Salesforce Expands APIs, Rolls Out New Platform For Mobile Developers


Salesforce.com has been courting mobile developers for a while now, but it is about to launch its most determined effort yet to get more of them building apps on its platform.

On Tuesday at its Dreamforce conference, the San Francisco-based vendor will unveil Salesforce 1, a platform for mobile developers and ISVs to build apps that access and make use of data from Salesforce's CRM system.

With about half of the transactions on Salesforce.com now coming via APIs, Salesforce is trying to keep the ball rolling with making many more APIs available to ISVs and developers.

[Related: Why Salesforce.com Isn't Just For CRM Anymore]

With the expanded assortment of APIs, customers and partners can funnel in more data from Salesforce than they were previously able to do, Scott Holden, vice president of platform marketing at Salesforce, said in an interview.

"Anything we build in Salesforce.com can now be pulled into any mobile experience. Because our APIs are public and open, customers can pull that into their next generation of apps," Holden said.

Dropbox, Evernote and LinkedIn are among the ISVs building apps on Salesforce 1, and they're selling these apps on its AppExchange marketplace, according to Holden.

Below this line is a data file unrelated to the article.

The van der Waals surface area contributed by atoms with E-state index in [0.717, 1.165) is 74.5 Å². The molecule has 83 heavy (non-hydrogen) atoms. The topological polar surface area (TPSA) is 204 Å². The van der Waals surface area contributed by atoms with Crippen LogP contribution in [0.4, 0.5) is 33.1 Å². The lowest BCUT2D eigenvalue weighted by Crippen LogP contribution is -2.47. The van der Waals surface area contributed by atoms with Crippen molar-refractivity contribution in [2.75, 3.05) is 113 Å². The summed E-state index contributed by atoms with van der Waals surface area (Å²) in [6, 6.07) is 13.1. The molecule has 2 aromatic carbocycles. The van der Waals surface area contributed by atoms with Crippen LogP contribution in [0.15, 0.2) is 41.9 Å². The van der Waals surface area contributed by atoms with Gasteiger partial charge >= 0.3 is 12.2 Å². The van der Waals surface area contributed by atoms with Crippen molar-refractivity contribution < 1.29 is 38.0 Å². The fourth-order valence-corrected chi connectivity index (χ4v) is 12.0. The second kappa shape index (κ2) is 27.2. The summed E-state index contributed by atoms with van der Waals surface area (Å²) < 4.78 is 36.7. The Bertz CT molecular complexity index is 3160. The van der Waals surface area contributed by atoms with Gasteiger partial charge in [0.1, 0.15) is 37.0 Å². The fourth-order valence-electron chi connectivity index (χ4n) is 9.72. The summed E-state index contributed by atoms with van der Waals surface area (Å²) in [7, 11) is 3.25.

Adam Honig, senior vice president of U.S. consulting for Cloud Sherpas, an Atlanta-based Salesforce.com partner, said Salesforce 1 will create opportunities to work with clients that are currently developing with .NET or on Amazon Web Services.

"We've been doing a lot of mobile development on Force.com and Heroku. This lets us take it much deeper for clients," Honig said in an interview.

With many more Salesforce APIs now available, it's possible to do more development outside the Force.com platform, Honig said.

"You can more easily access content and calls within the Salesforce system," he said. "Now we can do more linking into the Salesforce data model, using API calls instead of building everything on Force.com."

There's also a new app for administrators that lets them transform their existing Salesforce apps into mobile apps, as well as a mobile app for end users.

The upshot is that Salesforce.com is much more mobile oriented, Honig said.

"Customers can now access contacts right from an iPhone, which is different than what you could do nine months ago," he said. "We can now deliver solutions in a faster time frame for customer, and that means more business."

PUBLISHED NOV. 18, 2013